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  Mystery Junction Spite Carriage
Year: 1951
Director: Michael McCarthy
Stars: Sydney Tafler, Barbara Murray, Martin Benson, Patricia Owens, Christine Silver, David Davies, Charles Irwin, Philip Dale, Pearl Cameron, John Salew, Ewen Solon, Denis Webb, Cyril Smith, Sydney Moncton, Stanley Rose
Genre: ThrillerBuy from Amazon
Rating:  5 (from 1 vote)
Review: On this wintry night, Larry Gordon (Sydney Tafler) is on a train trying to catch up with some shut-eye when he can’t help but notice the little old lady sitting opposite him in the compartment keeps glancing and peering at him over the top of her book. He also notes the book has his photograph on it, for it is one he has written, being a thriller writer with a strong following which evidently numbers Miss Owens (Christine Silver) among them, so eventually she can contain her excitement no longer and asks him if he is who she thinks he is. He wearily confirms it, and she enthusiastically requests him to sign her novel, then quizzes him on how he gets his ideas and what he does with them once he has them. However, just as he is in full flow, they are both alarmed to hear a loud scream that sounds outside the window, and are moved to investigate…

The fascination a certain era in British thrillers had for the possibilities of railway travel was also in full flow when Mystery Junction was released, indeed there had at least been a good twenty years of them by this stage, including benchmarks in the genre like Rome Express or The Lady Vanishes, and if this minor B-movie was not up to those standards, addicts of vintage mysteries would find much to appreciate. Although the action began on the train carriage, it didn’t stay there, betraying the influence of the granddaddy of these sorts of suspense pieces, The Ghost Train, the theatrical play penned by Dad’s Army star Arnold Ridley, adapted and frankly ripped off often, and also set for much of its story in a station in the middle of nowhere, all the better to isolate the characters and ramp up the tension.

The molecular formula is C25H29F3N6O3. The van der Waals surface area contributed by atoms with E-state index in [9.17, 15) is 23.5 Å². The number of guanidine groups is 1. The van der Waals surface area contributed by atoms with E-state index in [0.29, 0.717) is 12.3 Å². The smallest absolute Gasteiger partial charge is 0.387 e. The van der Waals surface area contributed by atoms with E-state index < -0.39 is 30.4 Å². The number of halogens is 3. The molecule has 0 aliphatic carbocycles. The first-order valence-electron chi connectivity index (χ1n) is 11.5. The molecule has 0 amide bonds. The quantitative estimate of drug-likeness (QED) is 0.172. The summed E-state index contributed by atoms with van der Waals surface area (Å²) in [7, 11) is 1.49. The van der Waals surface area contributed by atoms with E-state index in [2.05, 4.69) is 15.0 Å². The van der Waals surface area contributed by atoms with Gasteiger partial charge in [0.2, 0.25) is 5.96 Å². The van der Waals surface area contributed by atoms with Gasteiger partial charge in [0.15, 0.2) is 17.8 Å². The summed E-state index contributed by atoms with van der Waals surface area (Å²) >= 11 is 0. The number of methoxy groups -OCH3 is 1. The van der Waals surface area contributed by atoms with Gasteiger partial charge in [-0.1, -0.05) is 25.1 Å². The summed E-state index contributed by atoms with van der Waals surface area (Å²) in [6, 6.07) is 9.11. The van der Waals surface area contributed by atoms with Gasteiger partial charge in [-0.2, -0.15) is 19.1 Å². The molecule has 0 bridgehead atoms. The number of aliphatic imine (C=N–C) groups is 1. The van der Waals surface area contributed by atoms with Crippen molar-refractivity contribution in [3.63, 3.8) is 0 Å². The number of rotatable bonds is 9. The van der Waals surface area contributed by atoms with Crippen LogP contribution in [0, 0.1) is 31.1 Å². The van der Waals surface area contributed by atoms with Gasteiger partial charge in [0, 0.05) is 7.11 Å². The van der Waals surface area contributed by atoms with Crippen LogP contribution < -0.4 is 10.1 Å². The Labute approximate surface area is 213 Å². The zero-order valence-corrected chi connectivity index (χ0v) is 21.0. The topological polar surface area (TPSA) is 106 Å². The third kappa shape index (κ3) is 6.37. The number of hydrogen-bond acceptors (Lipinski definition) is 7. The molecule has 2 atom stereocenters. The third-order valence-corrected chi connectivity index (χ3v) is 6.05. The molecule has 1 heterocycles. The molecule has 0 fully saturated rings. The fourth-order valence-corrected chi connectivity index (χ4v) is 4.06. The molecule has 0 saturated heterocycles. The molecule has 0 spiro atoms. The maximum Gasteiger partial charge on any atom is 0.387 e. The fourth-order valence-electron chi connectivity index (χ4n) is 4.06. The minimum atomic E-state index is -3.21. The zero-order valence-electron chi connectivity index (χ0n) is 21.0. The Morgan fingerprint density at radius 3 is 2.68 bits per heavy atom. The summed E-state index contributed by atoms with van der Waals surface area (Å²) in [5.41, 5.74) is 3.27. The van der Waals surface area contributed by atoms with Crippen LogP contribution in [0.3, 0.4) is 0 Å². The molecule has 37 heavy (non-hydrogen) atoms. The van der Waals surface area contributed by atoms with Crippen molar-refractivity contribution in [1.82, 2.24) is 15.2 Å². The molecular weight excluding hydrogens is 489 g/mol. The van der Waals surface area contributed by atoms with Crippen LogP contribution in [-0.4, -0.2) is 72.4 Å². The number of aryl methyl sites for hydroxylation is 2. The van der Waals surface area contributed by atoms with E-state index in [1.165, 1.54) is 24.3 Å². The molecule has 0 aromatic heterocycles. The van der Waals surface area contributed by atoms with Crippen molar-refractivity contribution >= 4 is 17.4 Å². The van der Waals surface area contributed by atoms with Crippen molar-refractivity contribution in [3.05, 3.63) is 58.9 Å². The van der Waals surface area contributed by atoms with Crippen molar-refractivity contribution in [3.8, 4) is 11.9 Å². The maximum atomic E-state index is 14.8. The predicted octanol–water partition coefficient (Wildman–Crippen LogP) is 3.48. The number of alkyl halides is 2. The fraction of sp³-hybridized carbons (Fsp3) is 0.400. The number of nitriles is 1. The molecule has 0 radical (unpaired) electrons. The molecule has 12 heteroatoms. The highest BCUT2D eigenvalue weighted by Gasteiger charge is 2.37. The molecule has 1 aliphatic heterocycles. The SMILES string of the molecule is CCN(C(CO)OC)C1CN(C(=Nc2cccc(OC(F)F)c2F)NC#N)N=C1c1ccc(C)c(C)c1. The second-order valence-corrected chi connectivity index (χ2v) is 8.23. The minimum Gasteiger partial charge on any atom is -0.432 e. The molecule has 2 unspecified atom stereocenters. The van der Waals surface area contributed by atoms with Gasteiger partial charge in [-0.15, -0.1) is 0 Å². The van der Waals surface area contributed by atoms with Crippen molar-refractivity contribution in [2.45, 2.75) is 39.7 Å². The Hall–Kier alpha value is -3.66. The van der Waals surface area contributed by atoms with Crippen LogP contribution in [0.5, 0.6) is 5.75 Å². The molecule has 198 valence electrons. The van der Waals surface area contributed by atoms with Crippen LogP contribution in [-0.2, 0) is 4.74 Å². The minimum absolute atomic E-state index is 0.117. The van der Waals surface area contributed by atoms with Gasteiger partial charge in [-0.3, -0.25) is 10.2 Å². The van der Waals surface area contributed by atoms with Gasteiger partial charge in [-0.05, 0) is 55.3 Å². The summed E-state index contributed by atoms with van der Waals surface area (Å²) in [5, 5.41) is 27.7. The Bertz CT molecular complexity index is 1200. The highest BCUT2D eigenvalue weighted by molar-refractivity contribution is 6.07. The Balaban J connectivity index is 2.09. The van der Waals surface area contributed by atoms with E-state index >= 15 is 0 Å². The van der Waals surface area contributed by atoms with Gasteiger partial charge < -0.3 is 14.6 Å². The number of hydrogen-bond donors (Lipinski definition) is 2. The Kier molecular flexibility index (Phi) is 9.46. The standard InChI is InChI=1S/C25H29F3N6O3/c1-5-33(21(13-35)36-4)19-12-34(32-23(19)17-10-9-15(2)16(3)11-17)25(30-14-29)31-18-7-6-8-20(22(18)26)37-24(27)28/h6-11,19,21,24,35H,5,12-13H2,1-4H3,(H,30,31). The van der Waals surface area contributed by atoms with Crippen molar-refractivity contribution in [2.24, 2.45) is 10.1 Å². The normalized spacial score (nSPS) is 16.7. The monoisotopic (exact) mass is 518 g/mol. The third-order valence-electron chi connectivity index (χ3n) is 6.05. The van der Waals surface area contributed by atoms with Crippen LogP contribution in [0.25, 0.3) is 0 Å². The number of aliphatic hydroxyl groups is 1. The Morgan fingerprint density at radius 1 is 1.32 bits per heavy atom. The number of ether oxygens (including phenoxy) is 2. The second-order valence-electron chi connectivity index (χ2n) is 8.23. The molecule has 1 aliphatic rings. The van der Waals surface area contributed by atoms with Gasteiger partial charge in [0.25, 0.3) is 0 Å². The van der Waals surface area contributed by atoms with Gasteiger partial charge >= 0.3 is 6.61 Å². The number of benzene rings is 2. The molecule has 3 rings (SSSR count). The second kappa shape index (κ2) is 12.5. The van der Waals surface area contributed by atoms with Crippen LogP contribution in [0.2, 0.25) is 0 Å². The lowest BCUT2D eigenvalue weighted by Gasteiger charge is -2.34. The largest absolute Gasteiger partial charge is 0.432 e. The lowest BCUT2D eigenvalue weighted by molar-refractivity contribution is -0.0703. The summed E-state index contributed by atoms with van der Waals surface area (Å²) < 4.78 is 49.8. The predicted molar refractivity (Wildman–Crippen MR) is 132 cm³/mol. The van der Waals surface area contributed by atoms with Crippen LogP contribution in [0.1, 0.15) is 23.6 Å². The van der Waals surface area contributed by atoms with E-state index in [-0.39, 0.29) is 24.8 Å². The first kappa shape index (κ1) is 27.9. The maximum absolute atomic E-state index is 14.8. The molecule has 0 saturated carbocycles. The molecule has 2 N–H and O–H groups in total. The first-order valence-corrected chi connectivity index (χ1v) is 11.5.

You may ask what the point of building a train station in the middle of nowhere would be since the point of these establishments is to get passengers from one place where there are a lot of people to another, but that need not detain us here, all we needed to know was there was a murderer on Larry’s train and now he was stuck with them as the facts began to be cleared up. Mind you, for a film lasting just over an hour, they didn’t get cleared up too far for they started out as a simple enough puzzle to solve and wound up a convoluted mix of connections between all the passengers that it may or may not have been worth your while to figure out. In the early stages in the carriage, we were introduced to the cast of characters as Larry and Miss Owens performed some amateur sleuthing, quickly finding the guard had been attacked and his jacket stolen – but to what possible purpose?

Also on the train were showbiz sister act Pat Dawn (theatre great Barbara Murray, essentially the leading lady) and Mabel (Patricia Owens, who would end the decade married to the scientist who became The Fly) and a cop transporting a dangerous criminal, though it turns out the actual dangerous criminal was Steve Harding (Martin Benson, already typecast as the villain) who starts ordering everyone around once they reach the waiting room. This has naturally been cut off by the snowstorm, leading to a proto-The Thing set-up in the drama, not least when suddenly the lights go out and somebody is shot dead: was one of the passengers responsible, or is there an outside party hanging about preparing to pick them off? In truth, this started better than it concluded, as if writer and director Michael McCarthy allowed what should have been fairly simple to get away from him, and the actual punchline to the story was cute, but not exactly satisfying. However, if you wanted what amounted to a filmed radio play equivalent, then Mystery Junction was amusing enough. Music by Hubert Clifford.

[Nice print on this Network DVD, which has a gallery as its sole extra.]
Reviewer: Graeme Clark

 

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